Creating certainty in the construction process is now directly impacting on the roles of the contractor and sub-contractor within a build.

Technology is focusing the minds of those in the trades and services from doing something efficiently to creating greater productivity and thus positioning themselves to be involved in the design process much earlier. As a result, we appear to be on the cusp of a shift in the status of who drives the design – should it be the services contractor?

Path to prefabrication

The initial formal signs of change in the services sector of construction in the US date back to early 2002 and are defined by the research conducted by the Mechanical Contracting Education and Research Foundation. Their industry analysis of the opportunities and threats to members culminated in the publication of the report entitled Five Key Trends for the Future of the Mechanical Contracting Industry, published in March 2005.

It was within this research that the question was asked of the mechanical contractors industry “why does it seem like I am doing the work of the General Contractor without the pay?” The research focused clearly on emerging technologies and the opportunities they presented to those in the trades in relation to developing closer relationships with those in the design process in order to improve productivity and reduce costs.

The report establishes a timeline of industry change where mechanical and electrical contractors have a real opportunity to lead project design by 2020. It may, however, be much earlier than predicted given the current pace of prefabrication and the development of the ‘frame’ of services that are built off site, something which is changing the entire nature of subcontracting services.

The report also clearly advocates a move toward reverse tendering, an innovative procurement technique and a direct outcome of setting the cost strategy at the concept and design phases. The result is an executable file that becomes the project’s living cost plan and provides all the elements to set a firm pricing schedule for the project.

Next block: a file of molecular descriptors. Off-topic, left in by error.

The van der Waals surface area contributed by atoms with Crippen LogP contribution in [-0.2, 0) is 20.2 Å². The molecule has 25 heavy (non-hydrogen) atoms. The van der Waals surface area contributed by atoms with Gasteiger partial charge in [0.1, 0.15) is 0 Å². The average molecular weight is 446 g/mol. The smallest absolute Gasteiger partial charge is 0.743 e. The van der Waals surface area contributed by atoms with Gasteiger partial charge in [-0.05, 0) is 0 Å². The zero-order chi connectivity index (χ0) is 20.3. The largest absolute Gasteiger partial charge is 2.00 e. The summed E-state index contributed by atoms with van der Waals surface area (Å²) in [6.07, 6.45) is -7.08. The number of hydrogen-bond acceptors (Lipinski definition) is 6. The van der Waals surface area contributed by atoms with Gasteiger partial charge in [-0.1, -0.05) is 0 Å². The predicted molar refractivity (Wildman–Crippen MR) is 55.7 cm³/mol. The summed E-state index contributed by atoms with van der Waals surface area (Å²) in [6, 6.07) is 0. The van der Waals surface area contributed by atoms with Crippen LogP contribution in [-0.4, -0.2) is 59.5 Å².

In non-competitive markets, reverse tendering reduces risk, and expedites and simplifies the tender process by placing the focus on rates rather than the uncertainty that can manifest through tender or auction.

Future form – permanent modular construction

Much more recently, industry organisations are focusing attention on how quickly prefabrication is changing; we are already moving toward permanent modular construction as a viable build option in large scale commercial projects.

In the US, the Modular Building Institute, which represents more than 250 companies operating in 15 countries, is championing the development of permanent structures offsite in a safe environment – structures which are being delivered to site, integrated with less waste and greater quality control. Some industry commentators are citing that building lifespans of more than 50 years are achievable.

Whilst prefabrication is clearly not a new concept, product improvement and increased demand have brought it back into the spotlight. Currently the key saving is time, but improvements in technology and large scale manufacturing will also lead to cost reductions.